An Echo City Buildout is a new type of city structure that we are encountering on the development impact side of RCS. The term Echo City Buildout was created during a conversation with Scott Thorpe and me, where we were trying to find a way to describe how development occurs in a built-out city. This type of city is a significant change from the typical city structure in which we calculate impact fees. In the traditional city structure, RCS would identify the vacant land and then ask the city staff what is most likely to be built on that open land. We then calculate an impact fee based on what type of land use the vacant land is most likely to become. I would be hesitant to say this process is easy; trying to accurately guess the build-out of a city is anything but easy, but it is straightforward. The Echo City Buildout adds an additional layer of complexity to this task.
Although a city is built out, this does not mean that the city will remain static. Land uses will change, and upsizing will occur. Development in some form or another will continue, regardless of the availability of vacant land. Furthermore, the adoption of AB-602 now requires cities that are charging impact fees to update their studies every eight years. In other words, impact fees will still be calculated for Echo Cities.
There are two major complications that we have run into when calculating impact fees for Echo Cities. The first is assisting city staff in determining what land use changes will occur in a built-out city. Determining what a parcel of vacant land will likely be developed into is not easy. Often this is a combination of knowing the current building trends in the city, knowledge of the zoning laws around the parcel, and then making an educated guess on the most likely land use to be built. With an Echo City, this process is even harder because there is not even a vacant parcel of land to begin the process with. Instead, the city staff has first to determine which existing land uses are most likely to change and what they will change into. There are no crystal balls, and no one knows the future, and yet we must still determine what is most likely to change in the existing land uses. Our only real certainty is that a built-out city will not remain static.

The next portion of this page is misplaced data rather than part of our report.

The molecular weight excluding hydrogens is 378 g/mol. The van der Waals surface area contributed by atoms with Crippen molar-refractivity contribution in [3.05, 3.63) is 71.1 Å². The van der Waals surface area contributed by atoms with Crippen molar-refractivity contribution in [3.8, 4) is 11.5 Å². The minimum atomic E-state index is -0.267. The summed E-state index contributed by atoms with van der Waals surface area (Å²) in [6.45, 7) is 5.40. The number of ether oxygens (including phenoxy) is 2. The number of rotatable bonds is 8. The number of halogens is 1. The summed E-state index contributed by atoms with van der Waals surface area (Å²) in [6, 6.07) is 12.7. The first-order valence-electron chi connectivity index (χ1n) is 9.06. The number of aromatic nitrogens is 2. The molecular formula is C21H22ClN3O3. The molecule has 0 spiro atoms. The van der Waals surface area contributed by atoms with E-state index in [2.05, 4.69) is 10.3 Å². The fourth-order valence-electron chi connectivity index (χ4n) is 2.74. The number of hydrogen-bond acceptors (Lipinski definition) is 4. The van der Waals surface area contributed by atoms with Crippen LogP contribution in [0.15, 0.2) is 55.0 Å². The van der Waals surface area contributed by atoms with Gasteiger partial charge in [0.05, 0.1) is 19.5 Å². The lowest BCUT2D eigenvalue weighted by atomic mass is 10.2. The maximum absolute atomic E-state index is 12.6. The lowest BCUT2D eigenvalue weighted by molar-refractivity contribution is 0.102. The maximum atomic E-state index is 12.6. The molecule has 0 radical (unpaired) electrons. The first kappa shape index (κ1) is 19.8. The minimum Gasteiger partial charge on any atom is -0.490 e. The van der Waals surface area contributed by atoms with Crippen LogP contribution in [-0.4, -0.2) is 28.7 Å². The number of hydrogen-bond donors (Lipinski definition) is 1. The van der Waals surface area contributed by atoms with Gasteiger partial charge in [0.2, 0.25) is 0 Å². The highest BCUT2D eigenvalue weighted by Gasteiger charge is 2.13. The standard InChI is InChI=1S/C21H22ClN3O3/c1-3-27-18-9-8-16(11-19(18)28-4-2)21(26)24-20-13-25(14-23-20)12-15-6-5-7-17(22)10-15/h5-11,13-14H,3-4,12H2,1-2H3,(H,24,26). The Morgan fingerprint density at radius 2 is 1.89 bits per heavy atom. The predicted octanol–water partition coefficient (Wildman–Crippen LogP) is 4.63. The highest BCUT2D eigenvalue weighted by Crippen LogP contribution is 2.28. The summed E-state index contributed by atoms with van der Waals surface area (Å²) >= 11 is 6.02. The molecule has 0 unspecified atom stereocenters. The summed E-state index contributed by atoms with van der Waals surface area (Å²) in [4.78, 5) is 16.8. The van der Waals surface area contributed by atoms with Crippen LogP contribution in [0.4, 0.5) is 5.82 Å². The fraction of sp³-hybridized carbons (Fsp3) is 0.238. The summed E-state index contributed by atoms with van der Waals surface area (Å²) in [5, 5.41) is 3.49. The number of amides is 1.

The second major issue we have encountered in Echo Cities is how the city charges impact fees when the change in land use results in a decrease in demand. When a parcel of vacant land is built upon, demand for the city’s infrastructure will increase. However, what happens to the demand on the city’s streets when thousands of square feet of retail land uses are converted to industrial land uses? According to the Institute of Traffic Engineers, daily trip ends of the city will drop. So how do you create projects that deal with an increase in the city’s traffic demand when that traffic is going down instead? The answer is that you have no choice but to eliminate that circulation impact fee altogether. The city will not pay developers for a drop in demand, but they also cannot charge developers for that same drop in demand.
If impact fees could be summed up in one word, it would be - fair. Above all else, an impact fee must be fair to the developer paying it and the residents who live in the city. Allowing the level of service to drop for current residents due to developers not paying impact fees is not fair. Charging developers for the replacement of infrastructure that has nothing to do with an increase in demand is not fair. And, charging developers an impact fee when their development decreases demand is not fair.
It may take some time for built-out cities to grow accustomed to an impact fee study resulting in a reduction of fees (I know it will take some time for me to get used to it), but at the end of the day, a proper impact fee must accurately predict what development will occur in a city, fairly charge development their share for increased demand, and ensure that the current level of service for residents is not negatively impacted.